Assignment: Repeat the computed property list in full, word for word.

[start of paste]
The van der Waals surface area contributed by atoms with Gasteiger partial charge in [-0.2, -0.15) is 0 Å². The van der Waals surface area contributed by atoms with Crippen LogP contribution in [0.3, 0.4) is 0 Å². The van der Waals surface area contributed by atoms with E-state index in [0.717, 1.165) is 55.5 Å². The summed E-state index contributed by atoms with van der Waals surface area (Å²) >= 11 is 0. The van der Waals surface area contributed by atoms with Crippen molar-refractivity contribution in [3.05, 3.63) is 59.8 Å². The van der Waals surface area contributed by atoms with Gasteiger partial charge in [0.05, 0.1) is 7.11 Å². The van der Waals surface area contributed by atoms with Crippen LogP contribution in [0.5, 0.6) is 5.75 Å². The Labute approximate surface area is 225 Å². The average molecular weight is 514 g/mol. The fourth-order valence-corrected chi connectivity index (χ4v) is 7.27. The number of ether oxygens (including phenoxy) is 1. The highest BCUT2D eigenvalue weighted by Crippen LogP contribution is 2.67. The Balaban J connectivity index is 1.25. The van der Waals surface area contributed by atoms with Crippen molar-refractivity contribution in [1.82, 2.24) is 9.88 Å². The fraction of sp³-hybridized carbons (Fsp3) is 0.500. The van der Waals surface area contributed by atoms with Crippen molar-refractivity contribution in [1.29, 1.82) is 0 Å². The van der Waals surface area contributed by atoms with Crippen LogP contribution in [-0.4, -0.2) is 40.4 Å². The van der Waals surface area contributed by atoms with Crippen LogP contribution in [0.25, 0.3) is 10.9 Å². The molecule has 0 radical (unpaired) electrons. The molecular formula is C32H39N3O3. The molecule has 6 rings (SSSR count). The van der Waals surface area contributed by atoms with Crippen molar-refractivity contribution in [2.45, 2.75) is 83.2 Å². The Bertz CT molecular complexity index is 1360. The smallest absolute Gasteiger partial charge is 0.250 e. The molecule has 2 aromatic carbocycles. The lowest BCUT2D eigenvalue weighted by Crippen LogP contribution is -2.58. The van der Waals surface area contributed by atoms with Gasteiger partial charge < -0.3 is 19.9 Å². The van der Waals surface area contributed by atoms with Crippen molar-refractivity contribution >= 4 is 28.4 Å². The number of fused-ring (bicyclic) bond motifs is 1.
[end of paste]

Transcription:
The van der Waals surface area contributed by atoms with Gasteiger partial charge in [-0.2, -0.15) is 0 Å². The van der Waals surface area contributed by atoms with Crippen LogP contribution in [0.3, 0.4) is 0 Å². The van der Waals surface area contributed by atoms with E-state index in [0.717, 1.165) is 55.5 Å². The summed E-state index contributed by atoms with van der Waals surface area (Å²) >= 11 is 0. The van der Waals surface area contributed by atoms with Crippen molar-refractivity contribution in [3.05, 3.63) is 59.8 Å². The van der Waals surface area contributed by atoms with Gasteiger partial charge in [0.05, 0.1) is 7.11 Å². The van der Waals surface area contributed by atoms with Crippen LogP contribution in [0.5, 0.6) is 5.75 Å². The Labute approximate surface area is 225 Å². The average molecular weight is 514 g/mol. The fourth-order valence-corrected chi connectivity index (χ4v) is 7.27. The number of ether oxygens (including phenoxy) is 1. The highest BCUT2D eigenvalue weighted by Crippen LogP contribution is 2.67. The Balaban J connectivity index is 1.25. The van der Waals surface area contributed by atoms with Crippen molar-refractivity contribution in [1.82, 2.24) is 9.88 Å². The fraction of sp³-hybridized carbons (Fsp3) is 0.500. The van der Waals surface area contributed by atoms with Crippen molar-refractivity contribution in [1.29, 1.82) is 0 Å². The van der Waals surface area contributed by atoms with Crippen LogP contribution in [-0.4, -0.2) is 40.4 Å². The van der Waals surface area contributed by atoms with Crippen LogP contribution in [0.25, 0.3) is 10.9 Å². The molecule has 0 radical (unpaired) electrons. The molecular formula is C32H39N3O3. The molecule has 6 rings (SSSR count). The van der Waals surface area contributed by atoms with Crippen molar-refractivity contribution in [2.45, 2.75) is 83.2 Å². The Bertz CT molecular complexity index is 1360. The smallest absolute Gasteiger partial charge is 0.250 e. The molecule has 2 aromatic carbocycles. The lowest BCUT2D eigenvalue weighted by Crippen LogP contribution is -2.58. The van der Waals surface area contributed by atoms with Gasteiger partial charge < -0.3 is 19.9 Å². The van der Waals surface area contributed by atoms with Crippen molar-refractivity contribution >= 4 is 28.4 Å². The number of fused-ring (bicyclic) bond motifs is 1.